OLD film footage of youngsters playing amid the rubble of the Blitz-ravaged London showed that even in our darkest hour war could be turned into a game.
But both sides in the global conflict of the 1940s went a lot further on the games front - presumably to boost morale at home and knock it on the other side of enemy lines.
Evidence of such propaganda came last week at Mullock's (15% buyer's premium) Historical Documents, Autographs & Ephemera sale held at Ludlow Racecourse in Shropshire.
With domestic laws forbidding the sale of Nazi memorabilia, the German consigner turned to a UK provincial auction room to dispose of five board games - four pro-Nazi, one anti - which largely adapted traditional children's board games for more bellicose purposes.
First up and estimated at £100-150 was Das U-Boot-Spiel (The U-Boat Game) from 1942. Featuring a chequer board with the outline maps of Scapa Flow in original box with rules (in German), and apparently in complete and unused mint condition, the game appeared to be a form of battleships, inspired by the successful destruction of HMS Royal George in Scapa Flow harbour by a German U-Boat U-47 commanded by Gunther Prien.
This was followed by an associated board game from 1941, Mit Prien gegen England (With [Gunther] Prien against England).
Again inspired by Prien, this snakes and ladders-type game set course from Wilhemshaven. A rarity, it was in its original box, which was a little distressed, and lacked some playing pieces, but was more highly estimated at £300-500.
Fallschirmjager Spiel (The Parachutist's Game), also of 1941, showed parallels with the later footballing game of Subbuteo.
Each player fixed a lead-weighted playing piece or paratrooper to a model aeroplane, using a clay compound, before 'flying over' a playing board covered with targets. By flicking the paratroopers off the plane, players scored points depending on where they landed.
The set contained six original playing pieces in 'as used' condition and two carrier aeroplanes in good condition. The estimate was £220-300.
The final game supporting the Nazis was Bomber Uber England (Bomber Over England) from 1940. Similar to bagatelle, it featured a map of the UK, northern France, Belgium and Holland, with parts of Germany and various holes in the board each assigned with a points total. Various points in the North Sea were marked, such as merchant ships and a lighthouse (attracting various points) and various cities on the mainland.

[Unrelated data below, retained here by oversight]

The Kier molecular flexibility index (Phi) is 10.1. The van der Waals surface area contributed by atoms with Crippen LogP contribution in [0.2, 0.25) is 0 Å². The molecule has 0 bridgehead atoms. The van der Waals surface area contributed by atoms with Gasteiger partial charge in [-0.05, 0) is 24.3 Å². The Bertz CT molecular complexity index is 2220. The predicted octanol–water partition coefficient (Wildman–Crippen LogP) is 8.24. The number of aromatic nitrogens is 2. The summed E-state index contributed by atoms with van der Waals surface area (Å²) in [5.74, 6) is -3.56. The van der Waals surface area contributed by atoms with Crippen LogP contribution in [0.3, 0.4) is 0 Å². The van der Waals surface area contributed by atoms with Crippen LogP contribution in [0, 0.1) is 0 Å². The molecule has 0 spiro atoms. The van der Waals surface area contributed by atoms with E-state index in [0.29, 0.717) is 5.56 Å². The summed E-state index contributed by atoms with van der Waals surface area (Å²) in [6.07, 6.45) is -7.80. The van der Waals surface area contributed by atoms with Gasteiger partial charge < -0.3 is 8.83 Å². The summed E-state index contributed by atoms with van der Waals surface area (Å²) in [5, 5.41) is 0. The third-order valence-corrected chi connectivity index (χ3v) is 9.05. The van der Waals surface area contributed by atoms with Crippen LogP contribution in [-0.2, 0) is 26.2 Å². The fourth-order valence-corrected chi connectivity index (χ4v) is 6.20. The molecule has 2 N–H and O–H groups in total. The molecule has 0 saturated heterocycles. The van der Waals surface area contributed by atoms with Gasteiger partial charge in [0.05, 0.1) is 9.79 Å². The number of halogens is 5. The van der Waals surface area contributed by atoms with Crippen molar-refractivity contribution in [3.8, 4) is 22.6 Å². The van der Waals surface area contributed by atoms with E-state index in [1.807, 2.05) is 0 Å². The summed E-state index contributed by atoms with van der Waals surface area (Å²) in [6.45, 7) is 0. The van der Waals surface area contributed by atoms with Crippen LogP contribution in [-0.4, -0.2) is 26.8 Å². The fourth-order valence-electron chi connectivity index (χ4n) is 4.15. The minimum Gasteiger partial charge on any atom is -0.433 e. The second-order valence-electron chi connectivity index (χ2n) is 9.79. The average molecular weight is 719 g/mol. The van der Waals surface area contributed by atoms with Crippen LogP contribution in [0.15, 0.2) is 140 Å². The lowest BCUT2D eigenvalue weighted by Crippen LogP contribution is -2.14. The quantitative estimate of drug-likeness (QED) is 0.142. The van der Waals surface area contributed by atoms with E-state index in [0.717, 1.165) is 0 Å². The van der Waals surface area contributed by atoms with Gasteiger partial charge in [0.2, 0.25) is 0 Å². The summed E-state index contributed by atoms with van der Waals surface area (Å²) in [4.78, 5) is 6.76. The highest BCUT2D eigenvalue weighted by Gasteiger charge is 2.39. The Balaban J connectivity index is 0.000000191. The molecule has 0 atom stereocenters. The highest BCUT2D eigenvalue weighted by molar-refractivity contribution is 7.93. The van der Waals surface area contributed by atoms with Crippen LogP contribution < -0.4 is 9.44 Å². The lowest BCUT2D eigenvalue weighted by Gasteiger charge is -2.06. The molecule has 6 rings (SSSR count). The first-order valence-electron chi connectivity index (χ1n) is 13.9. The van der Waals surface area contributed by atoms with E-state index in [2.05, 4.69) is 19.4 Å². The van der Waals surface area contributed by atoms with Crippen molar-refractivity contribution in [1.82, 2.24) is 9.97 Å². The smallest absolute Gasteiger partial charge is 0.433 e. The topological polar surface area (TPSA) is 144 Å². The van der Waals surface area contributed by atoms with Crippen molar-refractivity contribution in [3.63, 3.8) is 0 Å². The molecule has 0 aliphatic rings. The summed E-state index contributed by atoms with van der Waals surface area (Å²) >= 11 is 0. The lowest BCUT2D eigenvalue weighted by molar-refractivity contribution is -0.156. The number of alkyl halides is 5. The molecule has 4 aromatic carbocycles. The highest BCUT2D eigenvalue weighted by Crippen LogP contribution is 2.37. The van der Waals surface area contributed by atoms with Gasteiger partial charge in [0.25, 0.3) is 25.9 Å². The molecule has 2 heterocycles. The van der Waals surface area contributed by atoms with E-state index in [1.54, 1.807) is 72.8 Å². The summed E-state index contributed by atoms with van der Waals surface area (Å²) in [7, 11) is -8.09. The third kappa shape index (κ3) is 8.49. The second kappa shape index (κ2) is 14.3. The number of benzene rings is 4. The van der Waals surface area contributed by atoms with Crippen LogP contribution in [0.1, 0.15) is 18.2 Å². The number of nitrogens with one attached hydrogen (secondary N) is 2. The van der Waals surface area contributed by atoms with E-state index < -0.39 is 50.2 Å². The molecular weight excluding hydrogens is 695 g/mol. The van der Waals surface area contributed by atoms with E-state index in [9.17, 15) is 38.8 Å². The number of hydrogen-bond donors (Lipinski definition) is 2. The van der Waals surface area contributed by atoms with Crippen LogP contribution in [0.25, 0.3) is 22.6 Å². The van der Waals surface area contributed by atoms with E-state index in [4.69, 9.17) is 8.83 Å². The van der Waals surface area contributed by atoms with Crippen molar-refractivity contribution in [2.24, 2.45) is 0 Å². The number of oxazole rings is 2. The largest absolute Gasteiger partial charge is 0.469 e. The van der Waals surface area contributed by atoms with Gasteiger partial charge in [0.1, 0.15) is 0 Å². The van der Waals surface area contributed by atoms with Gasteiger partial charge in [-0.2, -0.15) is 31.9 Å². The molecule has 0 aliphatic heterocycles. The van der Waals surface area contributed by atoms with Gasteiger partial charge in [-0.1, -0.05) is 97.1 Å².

Players got 30 points for hitting Hull, 60 for Aberdeen, only 40 for Liverpool, 50 for Birmingham and 100 for London.
France is not shown as being under German control - 100 points were awarded for hitting Calais - while points lost for hitting Brussels and Amsterdam date the game to a very precise period around May 1940. The estimate was £300-500.
Finally, The V Game - estimated at £250-300 - redressed the balance somewhat, the box cover showing a crowned Hitler astride a flying bomb.
Remarkably, it is thought to originate in Belgium during the occupation (though bearing a French mark of Brevete S.G.O.G. 28620P VC), and contained rules printed in French, Flemish and English to the inside lid.
Based on the tiddlywinks principle, each player had a spring powered 'launcher' and a 'V1' (which was a bead drilled with a hole in the middle). The game board is similar to a dartboard but with various round sections in concentric rings for the V1s to be launched at.
The outer ring was worth ten points and related to various German cities including Munich, Frankfurt, Mainz and Essen. The next ring of six sections was Berlin itself (B-E-R-L-I-N), and if your V1 landed in one of those it was worth 25 points. The next ring was devoted to the Hitler Gang of Goebbels, Von Ribbentrop, Von Rundstedd, Von Pappen and Himmler. If you hit these it was worth 50 points.
The Bullseye was Hitler himself, worth 100 points.
On August 23, following mass media interest prior to the sale and a large number of hits on the auctioneer's website to view the lots, the saleroom was ready for some enthusiastic bidding. They were not disappointed. In the event, the games went considerably over estimate, several selling to the same UK buyer.
Das U-Boot-Spiel (The U-Boat Game) took a ten-times-estimate £1000; Mit Prien gegen England (With [Gunther] Prien against England) went for a quadruple-plus-estimate £1250; Fallschirmjager Spiel (The Parachutist's Game) made nearly five times the low estimate at £1000; and Bomber Uber England (Bomber Over England), the bagatelle-type game, proved the star lot of the collection, going over five times its high estimate to sell at £2600. Least successful, but still selling for more than three times its low estimate, was the anti-Nazi The V Game, which made £800.
By Ivan Macquisten